For now, supporters and players have been able to cling to the thought that Jurgen Klinsmann was responsible for the Yanks’ struggles. In some ways, he most certainly was to blame for setbacks like the CONCACAF Cup loss to Mexico and the pathetic performance against Costa Rica that earned him a firing.

Several of the United States’ current elder statesmen have built legacies that can survive big hits. Tim Howard and Clint Dempsey may go down in history as the two biggest stars in program history (There will be an argument for both as No. 1 along with Landon Donovan and Claudio Reyna). DaMarcus Beasley is an all-timer, too.

Michael Bradley, Geoff Cameron, and Jozy Altidore are on track for that, too, and there’s an argument to be made the trio is already there, especially for Cameron, who’s a mainstay in the Premier League. Each has found success in Europe after getting their starts in Major League Soccer, and have etched their names into the national record books.

There’s still very little reason to believe the USMNT will miss the 2018 World Cup even with the 0-2 start. The class is just too much to consider the Yanks will finish below Panama, Honduras, and Trinidad and Tobago over the course of 10 matches (The fourth place side gets a shot at an Asian side like Saudi Arabia, UAE, or Uzbekistan in a two-legged affair).

But turning it around has to start now. The Yanks have to handle their business in these qualifiers, and make at least the Gold Cup final to build momentum toward Russia. Anything short of that is abject failure.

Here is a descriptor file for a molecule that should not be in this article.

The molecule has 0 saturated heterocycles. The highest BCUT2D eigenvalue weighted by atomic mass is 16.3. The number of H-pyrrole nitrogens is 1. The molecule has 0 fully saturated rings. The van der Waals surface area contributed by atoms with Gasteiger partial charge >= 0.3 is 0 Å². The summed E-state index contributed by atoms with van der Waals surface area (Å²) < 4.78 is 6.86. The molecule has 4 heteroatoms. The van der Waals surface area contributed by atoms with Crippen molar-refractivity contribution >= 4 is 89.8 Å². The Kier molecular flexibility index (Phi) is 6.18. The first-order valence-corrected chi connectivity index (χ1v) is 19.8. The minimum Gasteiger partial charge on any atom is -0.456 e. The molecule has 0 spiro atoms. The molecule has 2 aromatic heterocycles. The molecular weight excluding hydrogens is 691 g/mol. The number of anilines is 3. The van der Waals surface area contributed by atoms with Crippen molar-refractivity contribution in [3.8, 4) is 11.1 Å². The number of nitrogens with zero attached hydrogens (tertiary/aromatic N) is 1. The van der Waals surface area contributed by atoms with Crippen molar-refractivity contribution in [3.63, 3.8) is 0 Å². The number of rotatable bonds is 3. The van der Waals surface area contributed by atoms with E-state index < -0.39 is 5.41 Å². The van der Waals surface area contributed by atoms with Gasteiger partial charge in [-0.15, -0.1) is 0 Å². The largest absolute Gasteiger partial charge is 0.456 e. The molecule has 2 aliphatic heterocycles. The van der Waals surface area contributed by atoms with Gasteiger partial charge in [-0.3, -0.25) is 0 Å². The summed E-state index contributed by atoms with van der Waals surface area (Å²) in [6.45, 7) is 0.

Again, this absolutely should happen, starting Friday. Even given the poor start, losses or even a pair of draws this week would be legitimately shocking, and set the program back ages. Howard set it up well Tuesday when he pointed out that the U.S. has gotten to points like this before, and they always belly up to the bar and outlast all comers.

A lot of fans have this nagging voice in their heads, asking nefariously, “What if they don’t?”

Podolski after golazo finale: “This is like a great movie”

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Lukas Podolski has won a EURO, a World Cup, and the Bundesliga with two different sides.

Only Lothar Matthaus and Miroslav Klose have been capped more than Germany’s Polish born Podolski, and he received a hero’s send-off from the home crowd at Germany’s 1-0 win over England on Wednesday.

And of course he sent himself off in style with a gorgeous goal.

[ MORE: Guardiola close to adding $43m GK? ]

Podolski said there were more than 30,000 people from Cologne at the match, where he won one of his two Bundesliga titles.

“That’s when you know where you home is, and that you’ve done a lot of good, also off the pitch,” Podolski said. “That makes me very proud.”

It was a perfect night to say goodbye, and the goal made it almost surreal (Thomas Muller called it “cheesy”).

From Goal.com:

“This is like a great movie,” he told ARD. “We win 1-0 and I score the goal.

“I know I have a left foot that was probably gifted to me by God, or someone up there, and I can always rely on it. I am proud of these last 13 years.”

Feel good hit of the Spring.